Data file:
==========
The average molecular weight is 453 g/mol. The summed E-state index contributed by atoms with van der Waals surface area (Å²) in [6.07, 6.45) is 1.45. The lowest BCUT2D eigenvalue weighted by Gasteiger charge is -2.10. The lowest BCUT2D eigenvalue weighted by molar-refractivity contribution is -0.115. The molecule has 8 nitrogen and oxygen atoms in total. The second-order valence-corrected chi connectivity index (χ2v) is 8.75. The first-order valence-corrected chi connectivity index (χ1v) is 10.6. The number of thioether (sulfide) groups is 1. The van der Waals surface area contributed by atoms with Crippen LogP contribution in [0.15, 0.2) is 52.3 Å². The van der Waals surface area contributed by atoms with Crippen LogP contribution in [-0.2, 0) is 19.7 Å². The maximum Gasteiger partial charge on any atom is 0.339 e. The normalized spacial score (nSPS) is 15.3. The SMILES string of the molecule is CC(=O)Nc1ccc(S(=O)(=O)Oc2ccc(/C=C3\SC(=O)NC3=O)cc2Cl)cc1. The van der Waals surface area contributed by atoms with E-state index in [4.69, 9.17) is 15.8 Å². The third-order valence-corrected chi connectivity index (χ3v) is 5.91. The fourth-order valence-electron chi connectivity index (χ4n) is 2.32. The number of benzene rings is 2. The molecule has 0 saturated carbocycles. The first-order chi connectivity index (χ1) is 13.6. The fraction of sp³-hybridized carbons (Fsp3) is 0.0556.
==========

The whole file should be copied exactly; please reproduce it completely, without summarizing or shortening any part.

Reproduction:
The average molecular weight is 453 g/mol. The summed E-state index contributed by atoms with van der Waals surface area (Å²) in [6.07, 6.45) is 1.45. The lowest BCUT2D eigenvalue weighted by Gasteiger charge is -2.10. The lowest BCUT2D eigenvalue weighted by molar-refractivity contribution is -0.115. The molecule has 8 nitrogen and oxygen atoms in total. The second-order valence-corrected chi connectivity index (χ2v) is 8.75. The first-order valence-corrected chi connectivity index (χ1v) is 10.6. The number of thioether (sulfide) groups is 1. The van der Waals surface area contributed by atoms with Crippen LogP contribution in [0.15, 0.2) is 52.3 Å². The van der Waals surface area contributed by atoms with Crippen LogP contribution in [-0.2, 0) is 19.7 Å². The maximum Gasteiger partial charge on any atom is 0.339 e. The normalized spacial score (nSPS) is 15.3. The SMILES string of the molecule is CC(=O)Nc1ccc(S(=O)(=O)Oc2ccc(/C=C3\SC(=O)NC3=O)cc2Cl)cc1. The van der Waals surface area contributed by atoms with E-state index in [4.69, 9.17) is 15.8 Å². The third-order valence-corrected chi connectivity index (χ3v) is 5.91. The fourth-order valence-electron chi connectivity index (χ4n) is 2.32. The number of benzene rings is 2. The molecule has 0 saturated carbocycles. The first-order chi connectivity index (χ1) is 13.6. The fraction of sp³-hybridized carbons (Fsp3) is 0.0556.